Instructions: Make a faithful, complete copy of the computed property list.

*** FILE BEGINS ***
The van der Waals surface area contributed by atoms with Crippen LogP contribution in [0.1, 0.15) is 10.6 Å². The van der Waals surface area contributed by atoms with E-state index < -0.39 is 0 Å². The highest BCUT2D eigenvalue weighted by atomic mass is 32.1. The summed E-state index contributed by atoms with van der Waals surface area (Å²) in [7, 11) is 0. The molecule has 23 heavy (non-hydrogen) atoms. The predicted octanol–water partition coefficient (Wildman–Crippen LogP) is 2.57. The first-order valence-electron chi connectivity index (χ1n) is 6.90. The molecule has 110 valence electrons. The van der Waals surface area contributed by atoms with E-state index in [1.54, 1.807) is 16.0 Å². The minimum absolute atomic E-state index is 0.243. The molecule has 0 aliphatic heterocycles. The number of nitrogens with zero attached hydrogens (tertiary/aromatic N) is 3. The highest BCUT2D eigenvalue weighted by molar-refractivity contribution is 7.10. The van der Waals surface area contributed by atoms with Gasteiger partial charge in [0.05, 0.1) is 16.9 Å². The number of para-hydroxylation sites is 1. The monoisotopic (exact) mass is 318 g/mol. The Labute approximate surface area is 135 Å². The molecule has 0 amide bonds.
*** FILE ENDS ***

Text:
The van der Waals surface area contributed by atoms with Crippen LogP contribution in [0.1, 0.15) is 10.6 Å². The van der Waals surface area contributed by atoms with E-state index < -0.39 is 0 Å². The highest BCUT2D eigenvalue weighted by atomic mass is 32.1. The summed E-state index contributed by atoms with van der Waals surface area (Å²) in [7, 11) is 0. The molecule has 23 heavy (non-hydrogen) atoms. The predicted octanol–water partition coefficient (Wildman–Crippen LogP) is 2.57. The first-order valence-electron chi connectivity index (χ1n) is 6.90. The molecule has 110 valence electrons. The van der Waals surface area contributed by atoms with E-state index in [1.54, 1.807) is 16.0 Å². The minimum absolute atomic E-state index is 0.243. The molecule has 0 aliphatic heterocycles. The number of nitrogens with zero attached hydrogens (tertiary/aromatic N) is 3. The highest BCUT2D eigenvalue weighted by molar-refractivity contribution is 7.10. The van der Waals surface area contributed by atoms with Gasteiger partial charge in [0.05, 0.1) is 16.9 Å². The number of para-hydroxylation sites is 1. The monoisotopic (exact) mass is 318 g/mol. The Labute approximate surface area is 135 Å². The molecule has 0 amide bonds.